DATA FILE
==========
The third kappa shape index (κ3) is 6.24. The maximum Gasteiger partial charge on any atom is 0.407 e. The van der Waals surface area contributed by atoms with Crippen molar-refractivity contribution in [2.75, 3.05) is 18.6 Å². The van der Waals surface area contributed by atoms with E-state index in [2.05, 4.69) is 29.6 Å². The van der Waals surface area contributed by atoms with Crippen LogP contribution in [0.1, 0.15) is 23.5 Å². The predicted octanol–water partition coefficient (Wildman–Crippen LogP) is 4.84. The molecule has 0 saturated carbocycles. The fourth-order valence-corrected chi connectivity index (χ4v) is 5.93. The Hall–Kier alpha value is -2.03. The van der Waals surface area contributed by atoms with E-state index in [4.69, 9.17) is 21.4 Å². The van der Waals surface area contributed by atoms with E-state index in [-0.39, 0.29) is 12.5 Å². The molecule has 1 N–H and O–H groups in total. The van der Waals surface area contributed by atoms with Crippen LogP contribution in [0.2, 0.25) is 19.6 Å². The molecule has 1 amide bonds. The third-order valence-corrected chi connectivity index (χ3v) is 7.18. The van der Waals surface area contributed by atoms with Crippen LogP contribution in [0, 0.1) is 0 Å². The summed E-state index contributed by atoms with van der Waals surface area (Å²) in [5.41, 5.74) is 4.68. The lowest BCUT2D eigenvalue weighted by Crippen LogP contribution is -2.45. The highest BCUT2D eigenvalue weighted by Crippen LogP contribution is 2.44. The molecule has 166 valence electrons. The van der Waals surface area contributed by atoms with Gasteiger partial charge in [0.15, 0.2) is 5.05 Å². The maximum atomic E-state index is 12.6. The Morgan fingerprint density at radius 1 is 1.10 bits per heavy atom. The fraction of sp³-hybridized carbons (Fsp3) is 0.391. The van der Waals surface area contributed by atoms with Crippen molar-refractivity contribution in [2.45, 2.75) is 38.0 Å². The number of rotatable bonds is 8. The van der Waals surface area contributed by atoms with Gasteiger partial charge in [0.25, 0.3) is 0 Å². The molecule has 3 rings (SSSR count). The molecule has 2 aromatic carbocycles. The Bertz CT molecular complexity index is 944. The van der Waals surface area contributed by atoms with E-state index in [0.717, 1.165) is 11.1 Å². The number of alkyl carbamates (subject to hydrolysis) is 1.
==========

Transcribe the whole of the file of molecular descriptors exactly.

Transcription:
The third kappa shape index (κ3) is 6.24. The maximum Gasteiger partial charge on any atom is 0.407 e. The van der Waals surface area contributed by atoms with Crippen molar-refractivity contribution in [2.75, 3.05) is 18.6 Å². The van der Waals surface area contributed by atoms with E-state index in [2.05, 4.69) is 29.6 Å². The van der Waals surface area contributed by atoms with Crippen LogP contribution in [0.1, 0.15) is 23.5 Å². The predicted octanol–water partition coefficient (Wildman–Crippen LogP) is 4.84. The molecule has 0 saturated carbocycles. The fourth-order valence-corrected chi connectivity index (χ4v) is 5.93. The Hall–Kier alpha value is -2.03. The van der Waals surface area contributed by atoms with E-state index in [4.69, 9.17) is 21.4 Å². The van der Waals surface area contributed by atoms with E-state index in [-0.39, 0.29) is 12.5 Å². The molecule has 1 N–H and O–H groups in total. The van der Waals surface area contributed by atoms with Crippen LogP contribution in [0.2, 0.25) is 19.6 Å². The molecule has 1 amide bonds. The third-order valence-corrected chi connectivity index (χ3v) is 7.18. The van der Waals surface area contributed by atoms with Crippen LogP contribution in [0, 0.1) is 0 Å². The summed E-state index contributed by atoms with van der Waals surface area (Å²) in [5.41, 5.74) is 4.68. The lowest BCUT2D eigenvalue weighted by Crippen LogP contribution is -2.45. The highest BCUT2D eigenvalue weighted by Crippen LogP contribution is 2.44. The molecule has 166 valence electrons. The van der Waals surface area contributed by atoms with Gasteiger partial charge in [0.15, 0.2) is 5.05 Å². The maximum atomic E-state index is 12.6. The Morgan fingerprint density at radius 1 is 1.10 bits per heavy atom. The fraction of sp³-hybridized carbons (Fsp3) is 0.391. The van der Waals surface area contributed by atoms with Crippen molar-refractivity contribution in [2.45, 2.75) is 38.0 Å². The number of rotatable bonds is 8. The van der Waals surface area contributed by atoms with Gasteiger partial charge in [0.25, 0.3) is 0 Å². The molecule has 3 rings (SSSR count). The molecule has 2 aromatic carbocycles. The Bertz CT molecular complexity index is 944. The van der Waals surface area contributed by atoms with E-state index in [0.717, 1.165) is 11.1 Å². The number of alkyl carbamates (subject to hydrolysis) is 1.